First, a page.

So I stood there and I went, “Well, the blood sample stuff is in the truck so I guess I'll just kind of wait here until they come back and then I'll be helpful.  In the meantime, I’m just going to hang here.” 

I’m standing there and I’m looking at the water and all of a sudden I see this giant alligator head 20-feet from me just kind of pops up.  I’m like, “Oh, my God.  Oh, my God.” 

Presumably, it’s that big one that everybody was trying to catch so I’m like, “Guys, guys,” they can hear me, and I’m like, “I see it.  It’s right in front of me.” 

I’m super excited and I hear Russ from off at a distance and he says, “Well, catch it.  You idiot, what are you yelling to me for?” 

I waited for a second.  I was expecting to hear like a thunder of feet or the snapping of branches or any indication that he was just kidding and that they were on their way back to help me.  I know Lou heard it.  Nothing.  Complete silence. 

Then it occurred to me.  They actually expect me to catch this thing.  Then I thought about it more and I’m like, “Lou is really smart.  This must mean I can catch this thing.”  I’m like, “I’m going to catch me a gator.” 

So I grab my bucket and I walk over and I take my grappling hook.  I’m like, “Okay, I paid attention, right?”  I had really paid attention to what they told me to do.  

So I took this thing and I swung it like I was supposed to and tried to hook it right where I was supposed to.  As soon as it hit the water, the alligator went down.  So I pulled it back, I pulled it back, and I threw it at about the same place it was because I was thinking if that whole group of people didn’t make this thing move, I certainly wasn’t. 

So I threw this thing and I kind of felt a little bit of a tug, so I just pulled back for all it was worth.  As soon as I did that, the rope just starts flying out of my bucket and I’m like, “Oh, my God.  Oh, my God.”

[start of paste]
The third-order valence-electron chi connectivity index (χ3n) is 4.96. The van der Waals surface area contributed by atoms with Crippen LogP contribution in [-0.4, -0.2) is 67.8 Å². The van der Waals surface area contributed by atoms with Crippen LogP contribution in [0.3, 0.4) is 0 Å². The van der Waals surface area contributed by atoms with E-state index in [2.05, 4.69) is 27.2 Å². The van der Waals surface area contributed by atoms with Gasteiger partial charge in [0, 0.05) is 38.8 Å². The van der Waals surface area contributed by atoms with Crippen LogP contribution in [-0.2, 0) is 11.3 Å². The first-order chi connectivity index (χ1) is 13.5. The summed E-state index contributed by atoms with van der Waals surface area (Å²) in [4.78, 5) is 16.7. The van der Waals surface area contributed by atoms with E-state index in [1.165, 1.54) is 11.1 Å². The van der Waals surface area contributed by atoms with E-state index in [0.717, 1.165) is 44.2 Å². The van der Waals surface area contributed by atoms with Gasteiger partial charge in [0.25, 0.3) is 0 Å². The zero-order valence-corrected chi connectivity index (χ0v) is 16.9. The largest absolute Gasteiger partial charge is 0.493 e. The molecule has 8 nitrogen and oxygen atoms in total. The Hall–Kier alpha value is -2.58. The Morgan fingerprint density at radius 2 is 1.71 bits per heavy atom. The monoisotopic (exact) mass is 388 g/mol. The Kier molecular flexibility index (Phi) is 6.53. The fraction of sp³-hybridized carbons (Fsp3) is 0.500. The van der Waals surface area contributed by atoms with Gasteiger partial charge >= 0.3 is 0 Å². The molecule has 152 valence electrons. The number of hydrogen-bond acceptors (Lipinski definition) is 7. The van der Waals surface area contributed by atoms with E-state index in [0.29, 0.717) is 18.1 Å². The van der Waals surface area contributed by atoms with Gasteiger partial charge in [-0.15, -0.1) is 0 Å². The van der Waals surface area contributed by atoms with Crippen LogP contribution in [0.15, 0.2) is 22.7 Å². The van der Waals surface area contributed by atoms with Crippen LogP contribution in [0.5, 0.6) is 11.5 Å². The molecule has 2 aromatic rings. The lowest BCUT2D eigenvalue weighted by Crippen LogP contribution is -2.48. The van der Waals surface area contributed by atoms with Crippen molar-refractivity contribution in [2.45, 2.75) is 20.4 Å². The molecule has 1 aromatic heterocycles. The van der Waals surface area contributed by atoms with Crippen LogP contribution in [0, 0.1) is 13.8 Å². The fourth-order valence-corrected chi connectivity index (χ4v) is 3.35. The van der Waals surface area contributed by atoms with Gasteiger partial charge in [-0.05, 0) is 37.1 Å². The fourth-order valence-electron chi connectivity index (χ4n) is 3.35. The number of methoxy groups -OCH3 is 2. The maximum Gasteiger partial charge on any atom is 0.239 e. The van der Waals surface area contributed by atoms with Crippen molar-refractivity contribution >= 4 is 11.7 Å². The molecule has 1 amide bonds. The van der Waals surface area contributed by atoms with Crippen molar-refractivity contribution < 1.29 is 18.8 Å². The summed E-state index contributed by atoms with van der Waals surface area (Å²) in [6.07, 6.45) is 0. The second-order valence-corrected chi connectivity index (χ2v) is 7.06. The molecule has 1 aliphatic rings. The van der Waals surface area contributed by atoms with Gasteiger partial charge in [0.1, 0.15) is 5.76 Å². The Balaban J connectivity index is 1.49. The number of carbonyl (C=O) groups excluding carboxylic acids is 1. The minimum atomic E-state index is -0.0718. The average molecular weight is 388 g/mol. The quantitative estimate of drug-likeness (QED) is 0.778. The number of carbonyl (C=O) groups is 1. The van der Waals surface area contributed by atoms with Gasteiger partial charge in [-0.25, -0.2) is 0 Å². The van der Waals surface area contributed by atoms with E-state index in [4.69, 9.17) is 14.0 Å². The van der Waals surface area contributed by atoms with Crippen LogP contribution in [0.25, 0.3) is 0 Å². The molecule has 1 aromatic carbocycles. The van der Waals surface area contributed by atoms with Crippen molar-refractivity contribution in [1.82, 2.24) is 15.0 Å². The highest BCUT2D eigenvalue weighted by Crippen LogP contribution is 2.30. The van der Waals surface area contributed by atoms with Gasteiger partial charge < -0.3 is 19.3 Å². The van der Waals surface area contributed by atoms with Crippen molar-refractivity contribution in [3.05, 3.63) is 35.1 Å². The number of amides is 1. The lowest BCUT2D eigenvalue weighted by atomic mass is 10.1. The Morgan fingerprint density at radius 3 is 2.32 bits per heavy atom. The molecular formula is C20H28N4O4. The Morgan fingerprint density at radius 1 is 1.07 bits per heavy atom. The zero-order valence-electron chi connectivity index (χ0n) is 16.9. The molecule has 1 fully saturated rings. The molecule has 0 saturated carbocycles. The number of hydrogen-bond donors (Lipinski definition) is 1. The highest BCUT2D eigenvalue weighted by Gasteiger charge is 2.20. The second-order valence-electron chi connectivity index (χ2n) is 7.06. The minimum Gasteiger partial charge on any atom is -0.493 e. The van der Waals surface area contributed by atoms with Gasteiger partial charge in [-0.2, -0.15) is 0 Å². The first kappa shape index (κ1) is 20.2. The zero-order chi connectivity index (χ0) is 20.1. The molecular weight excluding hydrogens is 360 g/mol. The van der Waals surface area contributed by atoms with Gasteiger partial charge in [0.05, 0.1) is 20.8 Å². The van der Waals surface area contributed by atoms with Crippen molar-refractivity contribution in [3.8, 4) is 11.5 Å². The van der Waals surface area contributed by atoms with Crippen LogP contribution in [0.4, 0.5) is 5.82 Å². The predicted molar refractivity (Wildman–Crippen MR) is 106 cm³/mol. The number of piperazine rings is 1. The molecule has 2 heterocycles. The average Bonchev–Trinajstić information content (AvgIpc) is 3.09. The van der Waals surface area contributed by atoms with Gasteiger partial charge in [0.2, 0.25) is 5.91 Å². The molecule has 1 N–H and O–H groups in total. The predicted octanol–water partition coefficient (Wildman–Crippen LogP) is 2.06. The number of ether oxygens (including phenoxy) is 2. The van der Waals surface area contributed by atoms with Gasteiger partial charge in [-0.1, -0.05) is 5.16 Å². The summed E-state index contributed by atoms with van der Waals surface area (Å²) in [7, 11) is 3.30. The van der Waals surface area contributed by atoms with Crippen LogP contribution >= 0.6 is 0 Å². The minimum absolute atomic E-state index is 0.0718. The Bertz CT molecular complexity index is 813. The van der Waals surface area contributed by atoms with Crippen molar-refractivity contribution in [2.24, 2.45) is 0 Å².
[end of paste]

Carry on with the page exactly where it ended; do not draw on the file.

I have these leather gloves on and I’m gripping as hard as I can.  It’s like I am not even there and the rope is just flying out of my bucket.  I can tell that the rope, where it is in the water, isn’t moving its position and so the alligator is death rolling.  So it’s death rolling under the water and it’s just wrapping itself on this rope. 

As it slows down a little, I try and wrap my hand around it so I can pull something back and then I just hold on and hope for the best.  By the time it stopped, I was a little closer to the water than I was comfortable with, so I kind of grab and dug in and went back up onto the land as far as I could until I really couldn’t move anymore but I was pretty impressed with the kind of headway I made. 

Then I was like, “Russ, I got it.” 

All of a sudden, I hear, “Holy cow!”  Then all of a sudden I hear all the sounds of things that I was expecting before.  I hear the thunder of feet just crashing from both directions and they came up and then everybody grabs the rope.  It took four of us pulling as hard as we could.  Now I really understand why they needed four to pull this thing up. 

As it’s coming up, you can start to see it break the water and then you can start to see how big it is and it was huge.  This was a 10-foot alligator.  Matt, the one that was helping us out was like, “Nice!” 

I’m like, “Yeah, I did that.  Whatever.  It’s fine.” 

So we pull it up and Russ jumps on it and clamps its jaws shut so someone can duct tape it then we bring it up onto the land.  We’re bringing it up and so I’m really excited that we’re going to get to bleed this.  Then Russ starts to stand up and he's like, “All right.  Hop on.  Keep this thing stable while I go get the supplies.”